Among the many things that has consumed large qualities of my free time is the “new” camera, a Canon EOS 50Dhttp://rcm.amazon.com/e/cm?t=1968adventurer&o=1&p=8&l=bpl&asins=B001EQ4BVI&fc1=000000&IS2=1&lt1=_blank&m=amazon&lc1=0000FF&bc1=000000&bg1=FFFFFF&f=ifr. It was purchased several months ago but there has been little time to master its intricacies.
Now the pressure is on. In less than six weeks we again take to the road and there are two primary objectives, promote Ghost Towns of Route 66 and gather images for the Route 66 encyclopedia.
Additional incentive for learning how this thing works came from an unexpected direction, Bob Bell of True West magazine and the feature article about Ghost Towns of Route 66 published in the August issue. “…written by Jim Hinckley with photography by Kerrick James. Both are recipients of True West’s 2011 “Best Photographers of the Year” honor.”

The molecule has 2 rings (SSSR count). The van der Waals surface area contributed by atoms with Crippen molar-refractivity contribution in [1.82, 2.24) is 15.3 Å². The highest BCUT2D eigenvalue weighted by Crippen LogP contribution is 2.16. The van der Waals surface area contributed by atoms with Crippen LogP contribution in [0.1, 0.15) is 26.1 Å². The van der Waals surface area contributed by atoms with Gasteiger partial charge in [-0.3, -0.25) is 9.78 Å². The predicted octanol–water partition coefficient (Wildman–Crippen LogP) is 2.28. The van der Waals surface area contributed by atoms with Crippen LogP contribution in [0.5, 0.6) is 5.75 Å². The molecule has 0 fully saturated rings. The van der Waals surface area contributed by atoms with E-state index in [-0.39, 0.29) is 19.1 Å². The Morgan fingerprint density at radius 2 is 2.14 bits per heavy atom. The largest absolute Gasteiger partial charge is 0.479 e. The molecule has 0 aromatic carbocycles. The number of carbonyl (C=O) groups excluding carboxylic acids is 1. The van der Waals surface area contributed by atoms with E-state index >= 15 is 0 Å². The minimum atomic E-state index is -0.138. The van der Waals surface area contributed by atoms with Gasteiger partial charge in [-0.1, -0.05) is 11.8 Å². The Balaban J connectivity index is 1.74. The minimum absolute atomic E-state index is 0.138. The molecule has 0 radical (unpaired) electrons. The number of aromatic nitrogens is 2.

The camera was a primary focus (please pardon the pun) this past week or so but there were others. These included finishing the first draft of the encyclopedia and sending it to acclaimed author Dave Clark, the Windy City Warrior, historian Jim Ross, Los Angeles historian Scott Piotrowski, and author Joe Sonderman so they can apply their expertise and ensure the accuracy of the overall work.
Then there are the travel plans and promotional venues for the October trip which also consumed large chunks of “spare time.” It was during this endeavor that I stumbled upon the Cave Restaurant in Richland, Missouri, just north of Route 66 and I-40.
I just had to add this to the list of stops. If anyone is familiar with this establishment I would appreciate some input.